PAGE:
This is a generation ship novel – a classic science fiction theme that has also been visited by Robert A. Heinlein in his book Orphans of the Sky, Paradises Lost by Ursula LeGuin and The Book of the Long Sun by Gene Wolf to name but a few…
A vast generation ship hurtles away from a violent, troubled Earth to settle on a distant planet orbiting an alien star. Those who set out on this journey are long-since dead. Those who will arrive at their destination have yet to be born. For those who must live and die in the cold emptiness between the stars, there is only the claustrophobic permanence of non-being. Life lived in unending stasis.
Then the unthinkable happens: two souls – Auguste and Celeste – rebel. And from the fruit of their rebellion comes a new and powerful force which will take charge of the ship’s destiny.
Auguste and Celeste pine for the lost Earth they’ve never seen and it is this craving that draws them together. Auguste’s character is vividly depicted as his longing for Celeste merges with his attempts to describe weather events that he has never experienced. Litt’s writing ability fully flowers in the first section of this short novel as the interaction between the young teenagers is poetically described and the characters sing off the page – although I did find myself skimming through a very long Earth-like metaphor… I felt it was too heavy-handed a literary flourish at this crucial stage in the action.
However, Litt’s focus abruptly shifts from the young couple as events move onto the next two generations and we don’t get the same depth and complexity of characterisation with any of the subsequent protagonists. To be honest, I found some of the following events difficult to believe. The notion that someone as spoilt and self-centred as Three would devote whole years of her life to producing a letter – and why wouldn’t there be paper and writing implements on a colonial ship, anyhow?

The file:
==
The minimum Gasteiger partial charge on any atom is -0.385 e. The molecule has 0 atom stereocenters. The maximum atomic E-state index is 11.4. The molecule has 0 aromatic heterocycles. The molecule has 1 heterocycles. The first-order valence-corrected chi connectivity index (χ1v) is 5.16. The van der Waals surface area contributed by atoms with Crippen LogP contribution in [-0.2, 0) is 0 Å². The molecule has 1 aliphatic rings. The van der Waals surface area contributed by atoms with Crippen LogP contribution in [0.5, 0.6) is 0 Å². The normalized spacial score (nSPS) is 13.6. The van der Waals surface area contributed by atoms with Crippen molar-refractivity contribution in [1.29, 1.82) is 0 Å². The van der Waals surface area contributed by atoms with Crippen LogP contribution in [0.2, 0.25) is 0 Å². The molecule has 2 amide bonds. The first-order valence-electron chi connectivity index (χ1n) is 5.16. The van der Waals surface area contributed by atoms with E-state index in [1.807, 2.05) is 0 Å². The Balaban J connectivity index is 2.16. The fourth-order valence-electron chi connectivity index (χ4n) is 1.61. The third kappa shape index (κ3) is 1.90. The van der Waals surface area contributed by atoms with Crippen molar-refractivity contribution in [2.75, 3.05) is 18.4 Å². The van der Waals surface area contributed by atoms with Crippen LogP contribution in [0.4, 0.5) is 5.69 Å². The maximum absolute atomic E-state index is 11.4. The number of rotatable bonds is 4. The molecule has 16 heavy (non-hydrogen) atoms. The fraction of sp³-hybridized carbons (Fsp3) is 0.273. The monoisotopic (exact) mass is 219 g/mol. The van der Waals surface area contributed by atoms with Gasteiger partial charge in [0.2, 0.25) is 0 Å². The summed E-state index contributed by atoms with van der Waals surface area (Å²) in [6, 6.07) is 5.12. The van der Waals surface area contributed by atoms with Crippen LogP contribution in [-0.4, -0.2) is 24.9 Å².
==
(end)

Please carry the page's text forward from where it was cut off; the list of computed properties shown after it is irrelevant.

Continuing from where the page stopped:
As the years speed on by and the crew become increasingly alienated from their original Mission and more wrapped up in the capricious demands of their mentally challenged Captain, the novel lifts away from the character-led depiction of the beginning and into an omniscient viewpoint as Litt skims across the next major protagonists in his story, leading to the shocking end which I should have cared about a lot more than I actually did.
I found the notion that humans start behaving oddly when shut away from Earth-based sensory stimuli to be entirely believable. However, I do feel that in order to fully convince his readership that Three’s behaviour or the ending is a convincing outcome, Litt needed to spend more time and energy on the second half of the novel. It seems to be a book of two halves and the latter section simply does not live up to the shining promise of the beginning, which is a real shame. Litt is clearly a talented and extremely capable writer – the fact that this is still a book worth reading despite the rather perfunctory ending demonstrates this. If only he had continued writing with the same fire and conviction shown in the first section, I believe this could have rivalled the likes of LeGuin’s outstanding Paradises Lost. As it is, Journey Into Space is a thought provoking but ultimately flawed attempt to examine this fascinating concept.